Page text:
THEIR LIVES
Tlio V .or that W'.'A :i 1 Waldorf As
to . "Mcd at His Tlesldenco In
Lc. I roves to il.ivc Been Uii
l'H!. 1!- :-a test Returns' Prom tho
Fi i I'arllar.icntary Elections—
Seizure ol" tbo 9team r Coqttltlum.
Speeiai to the Kkcohd-Union-.
Pauis .Ti;ly 12. —A heavy landslide has
occurred in the* mountains overhanging
St. Gervais-les-I'.ains, Savoy. Without
a moment's warning a Large number of
houses were buried under a mass of rock
and earth. Thirty dead persons have
already been taken out and a number of
the badly injured have been rescued. It
is thought more bodies are under the
debris. St. Gervais is a watering place
with sulphur springs, and. is a favorite
summer resort.
Tho disaster occurred at 3 o'clock in the
morning, when everybody was asleep.
The Belonnassay glacier, which extended
from the northwest side ot Mont Blanc,
became detached and swept down the
side of the mountain, carrying with it the
baths and hamlet of Lafayette into the
torrent.
Over one hundred and fifty bodies have
been recovered from the river Arve,
making, with those taken from the ruins
of the buildings, 180. It is not believed
this will cover tho entire loss of life, as
many bodies were undoubtedly buried
under the masses of debris that will never
be recovered.
The inmates of tho baths were awakened
about 2:lo a. x. by the sound of rushing
i waters and a loud, crashing noise, lie
fore they were able to leave the buildings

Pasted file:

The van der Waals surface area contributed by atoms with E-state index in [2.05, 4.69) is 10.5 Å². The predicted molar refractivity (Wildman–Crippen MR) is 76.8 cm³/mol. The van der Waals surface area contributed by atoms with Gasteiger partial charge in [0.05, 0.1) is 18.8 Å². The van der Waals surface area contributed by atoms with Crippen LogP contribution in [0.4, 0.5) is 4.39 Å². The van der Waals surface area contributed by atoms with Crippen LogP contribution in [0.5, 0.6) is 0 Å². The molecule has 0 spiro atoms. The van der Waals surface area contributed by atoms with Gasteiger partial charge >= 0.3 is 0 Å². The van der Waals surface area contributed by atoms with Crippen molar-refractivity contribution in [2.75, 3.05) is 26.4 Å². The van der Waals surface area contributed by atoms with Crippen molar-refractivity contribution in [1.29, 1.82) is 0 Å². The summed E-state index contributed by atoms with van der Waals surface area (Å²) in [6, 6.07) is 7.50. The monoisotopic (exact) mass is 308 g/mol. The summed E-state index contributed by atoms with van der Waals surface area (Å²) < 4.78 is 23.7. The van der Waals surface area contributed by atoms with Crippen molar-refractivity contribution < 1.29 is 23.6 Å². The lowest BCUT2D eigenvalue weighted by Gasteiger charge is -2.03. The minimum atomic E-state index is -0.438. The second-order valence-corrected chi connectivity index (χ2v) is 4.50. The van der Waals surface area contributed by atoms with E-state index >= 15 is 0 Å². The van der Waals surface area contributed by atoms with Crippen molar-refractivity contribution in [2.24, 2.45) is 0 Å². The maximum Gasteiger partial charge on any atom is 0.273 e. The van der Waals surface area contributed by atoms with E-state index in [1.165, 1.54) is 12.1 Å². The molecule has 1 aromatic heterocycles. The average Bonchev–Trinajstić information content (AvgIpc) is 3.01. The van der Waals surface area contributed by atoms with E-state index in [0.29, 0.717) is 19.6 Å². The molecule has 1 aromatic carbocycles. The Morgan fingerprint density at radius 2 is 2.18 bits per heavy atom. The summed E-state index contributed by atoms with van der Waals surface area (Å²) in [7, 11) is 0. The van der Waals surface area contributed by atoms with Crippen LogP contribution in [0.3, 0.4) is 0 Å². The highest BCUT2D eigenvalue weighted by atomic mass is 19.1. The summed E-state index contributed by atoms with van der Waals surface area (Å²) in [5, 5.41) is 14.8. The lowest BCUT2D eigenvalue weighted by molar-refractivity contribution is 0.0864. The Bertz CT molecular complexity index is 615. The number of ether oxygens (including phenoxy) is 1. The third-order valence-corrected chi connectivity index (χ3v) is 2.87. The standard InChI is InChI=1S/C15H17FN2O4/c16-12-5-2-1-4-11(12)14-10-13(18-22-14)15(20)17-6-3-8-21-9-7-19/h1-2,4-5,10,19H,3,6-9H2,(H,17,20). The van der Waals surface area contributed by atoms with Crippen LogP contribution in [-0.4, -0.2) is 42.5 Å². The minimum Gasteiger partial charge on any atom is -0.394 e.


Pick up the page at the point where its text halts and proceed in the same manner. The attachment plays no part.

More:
a torrent filled with the debris of tho vil
lage and large masses of ice crashed
against the bath-houses. Three buildings
were totally destroyed and one partially,
while the tilth building sustained no
damage. The torrent continued into the
valley, destroying everything in its
course. The village of Lefayette, lying
in the valley, was almost entirely demol
ished. A wrecked house was swept on
for a mile into the Arite. Down the lat
ter stream corpses and wreckage were
seen iloating all day long. The full mor
tality is not yet known. It is believed
that seventy-five persons perished in the
baths alone, and at least filty of the in
habitants of Lofayette were drowned.
The latest statements place the number
of dead at 190.
BRITISH ELECTIONS.
Conservatives Slowly but Surely Los-
Ing Ground.
Loxdox, July 12.—Since Salisbury's
return from \\ indsor tho Carlton Club
has appeared to receive information that
the Government will remain in office till
it is defeated by party division. Salis
bury thereupon will recommend the
Queen that she send for Gladstone.
The Radicals favor postponing the
home rule bill for a year and to open the
session of Parliament with tho labor and
rural reform programme. Representa
tions to the effect will be made to Glad
stone, but it is doubtful if they succeed,
as ho lias never faltered in his intention
to expedite homo rule and then retire
from public life.
The Radicals will nominate Mr. La
bouehere for tho Home Oilieeor Local
Government Board. Rigby, member for
Forfarshire, will certainly be Solicitor-
General.
Up to midnight the Conservatives have
returned 214 members in the new House
and the Liberals l»o, Liberal-Unionists
31, anti-Parnellites lio, Parnellites o, La
bor candidates 8.
Serious rioting occurred at Kilrush
and other places iv County Clare. A
hotel and several residences were com
pletely wrecked.
billon's speech yesterday and others
similar show that there is some chance of
the Irisn-American peace committee
smoothing matters ovyr, although the
Parneliites declare tUey don't expect
amicable results from the negotiations.
Tue defeat of Dr. Tanner greatly elated
the Parnellites.
The Independent (Parnellite) says peti
tions are to be lodged against the elec
tions of William O'Brien and Timothy
Uealy on the ground of clerical inter
ference; also, a series of petitions
throughout Irelaud are threatened on
the same ground.
The Liberals will be agreeably sur